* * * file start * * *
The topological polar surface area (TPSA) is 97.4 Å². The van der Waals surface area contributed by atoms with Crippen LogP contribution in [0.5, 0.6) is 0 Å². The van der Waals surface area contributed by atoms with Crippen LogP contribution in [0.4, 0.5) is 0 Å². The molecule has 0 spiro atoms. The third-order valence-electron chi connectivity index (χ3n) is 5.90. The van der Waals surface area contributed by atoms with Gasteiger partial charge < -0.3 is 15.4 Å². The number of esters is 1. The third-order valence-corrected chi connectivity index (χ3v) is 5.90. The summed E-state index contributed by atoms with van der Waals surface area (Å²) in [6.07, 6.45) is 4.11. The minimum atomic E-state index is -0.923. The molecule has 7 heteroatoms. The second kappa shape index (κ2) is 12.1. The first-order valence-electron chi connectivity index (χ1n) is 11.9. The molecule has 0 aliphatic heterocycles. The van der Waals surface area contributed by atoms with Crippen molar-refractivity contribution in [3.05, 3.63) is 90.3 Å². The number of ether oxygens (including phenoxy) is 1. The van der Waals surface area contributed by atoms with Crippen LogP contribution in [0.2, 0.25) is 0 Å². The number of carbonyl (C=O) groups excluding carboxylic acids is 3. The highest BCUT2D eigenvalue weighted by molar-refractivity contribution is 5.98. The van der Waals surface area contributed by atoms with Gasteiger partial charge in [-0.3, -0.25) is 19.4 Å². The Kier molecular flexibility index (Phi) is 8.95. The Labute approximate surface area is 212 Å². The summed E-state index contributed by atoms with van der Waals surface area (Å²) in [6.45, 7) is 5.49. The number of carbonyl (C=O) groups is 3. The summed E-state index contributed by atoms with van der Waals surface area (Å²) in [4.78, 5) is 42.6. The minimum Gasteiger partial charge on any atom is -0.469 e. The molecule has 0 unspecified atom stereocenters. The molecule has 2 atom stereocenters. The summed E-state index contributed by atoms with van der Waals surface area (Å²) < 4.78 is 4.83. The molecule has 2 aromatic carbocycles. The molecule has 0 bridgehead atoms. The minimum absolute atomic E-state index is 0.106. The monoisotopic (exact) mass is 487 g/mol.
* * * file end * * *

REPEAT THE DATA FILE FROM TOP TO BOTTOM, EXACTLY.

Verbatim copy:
The topological polar surface area (TPSA) is 97.4 Å². The van der Waals surface area contributed by atoms with Crippen LogP contribution in [0.5, 0.6) is 0 Å². The van der Waals surface area contributed by atoms with Crippen LogP contribution in [0.4, 0.5) is 0 Å². The molecule has 0 spiro atoms. The third-order valence-electron chi connectivity index (χ3n) is 5.90. The van der Waals surface area contributed by atoms with Gasteiger partial charge < -0.3 is 15.4 Å². The number of esters is 1. The third-order valence-corrected chi connectivity index (χ3v) is 5.90. The summed E-state index contributed by atoms with van der Waals surface area (Å²) in [6.07, 6.45) is 4.11. The minimum atomic E-state index is -0.923. The molecule has 7 heteroatoms. The second kappa shape index (κ2) is 12.1. The first-order valence-electron chi connectivity index (χ1n) is 11.9. The molecule has 0 aliphatic heterocycles. The van der Waals surface area contributed by atoms with Crippen molar-refractivity contribution in [3.05, 3.63) is 90.3 Å². The number of ether oxygens (including phenoxy) is 1. The van der Waals surface area contributed by atoms with Crippen LogP contribution in [0.2, 0.25) is 0 Å². The number of carbonyl (C=O) groups excluding carboxylic acids is 3. The highest BCUT2D eigenvalue weighted by molar-refractivity contribution is 5.98. The van der Waals surface area contributed by atoms with Gasteiger partial charge in [-0.3, -0.25) is 19.4 Å². The Kier molecular flexibility index (Phi) is 8.95. The Labute approximate surface area is 212 Å². The summed E-state index contributed by atoms with van der Waals surface area (Å²) in [6.45, 7) is 5.49. The number of carbonyl (C=O) groups is 3. The summed E-state index contributed by atoms with van der Waals surface area (Å²) in [4.78, 5) is 42.6. The minimum Gasteiger partial charge on any atom is -0.469 e. The molecule has 0 unspecified atom stereocenters. The molecule has 2 atom stereocenters. The summed E-state index contributed by atoms with van der Waals surface area (Å²) < 4.78 is 4.83. The molecule has 2 aromatic carbocycles. The molecule has 0 bridgehead atoms. The minimum absolute atomic E-state index is 0.106. The monoisotopic (exact) mass is 487 g/mol.